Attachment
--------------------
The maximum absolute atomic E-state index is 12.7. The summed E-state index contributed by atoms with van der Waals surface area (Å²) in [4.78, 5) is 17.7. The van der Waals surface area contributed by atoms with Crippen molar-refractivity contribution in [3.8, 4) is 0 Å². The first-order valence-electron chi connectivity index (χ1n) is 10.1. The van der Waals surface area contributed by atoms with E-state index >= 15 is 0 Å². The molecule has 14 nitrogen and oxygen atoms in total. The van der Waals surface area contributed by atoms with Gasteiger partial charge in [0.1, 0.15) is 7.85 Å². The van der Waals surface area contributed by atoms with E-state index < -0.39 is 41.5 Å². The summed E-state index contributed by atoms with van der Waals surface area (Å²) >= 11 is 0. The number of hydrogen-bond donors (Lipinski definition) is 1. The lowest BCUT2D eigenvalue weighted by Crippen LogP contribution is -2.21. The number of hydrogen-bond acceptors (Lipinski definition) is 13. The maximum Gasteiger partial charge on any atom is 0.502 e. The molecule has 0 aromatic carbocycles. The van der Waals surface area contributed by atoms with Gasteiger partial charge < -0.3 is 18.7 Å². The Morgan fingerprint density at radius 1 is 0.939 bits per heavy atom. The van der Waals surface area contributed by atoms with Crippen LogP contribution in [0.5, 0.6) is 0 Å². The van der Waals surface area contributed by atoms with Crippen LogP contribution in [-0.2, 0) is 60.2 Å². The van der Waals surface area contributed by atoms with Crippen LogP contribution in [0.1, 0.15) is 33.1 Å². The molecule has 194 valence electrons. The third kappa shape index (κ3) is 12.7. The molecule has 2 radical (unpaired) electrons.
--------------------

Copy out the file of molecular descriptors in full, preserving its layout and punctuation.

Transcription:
The maximum absolute atomic E-state index is 12.7. The summed E-state index contributed by atoms with van der Waals surface area (Å²) in [4.78, 5) is 17.7. The van der Waals surface area contributed by atoms with Crippen molar-refractivity contribution in [3.8, 4) is 0 Å². The first-order valence-electron chi connectivity index (χ1n) is 10.1. The van der Waals surface area contributed by atoms with E-state index >= 15 is 0 Å². The molecule has 14 nitrogen and oxygen atoms in total. The van der Waals surface area contributed by atoms with Gasteiger partial charge in [0.1, 0.15) is 7.85 Å². The van der Waals surface area contributed by atoms with E-state index < -0.39 is 41.5 Å². The summed E-state index contributed by atoms with van der Waals surface area (Å²) >= 11 is 0. The number of hydrogen-bond donors (Lipinski definition) is 1. The lowest BCUT2D eigenvalue weighted by Crippen LogP contribution is -2.21. The number of hydrogen-bond acceptors (Lipinski definition) is 13. The maximum Gasteiger partial charge on any atom is 0.502 e. The molecule has 0 aromatic carbocycles. The van der Waals surface area contributed by atoms with Gasteiger partial charge < -0.3 is 18.7 Å². The Morgan fingerprint density at radius 1 is 0.939 bits per heavy atom. The van der Waals surface area contributed by atoms with Crippen LogP contribution in [0.5, 0.6) is 0 Å². The van der Waals surface area contributed by atoms with Crippen LogP contribution in [-0.2, 0) is 60.2 Å². The van der Waals surface area contributed by atoms with Crippen LogP contribution in [0.1, 0.15) is 33.1 Å². The molecule has 194 valence electrons. The third kappa shape index (κ3) is 12.7. The molecule has 2 radical (unpaired) electrons.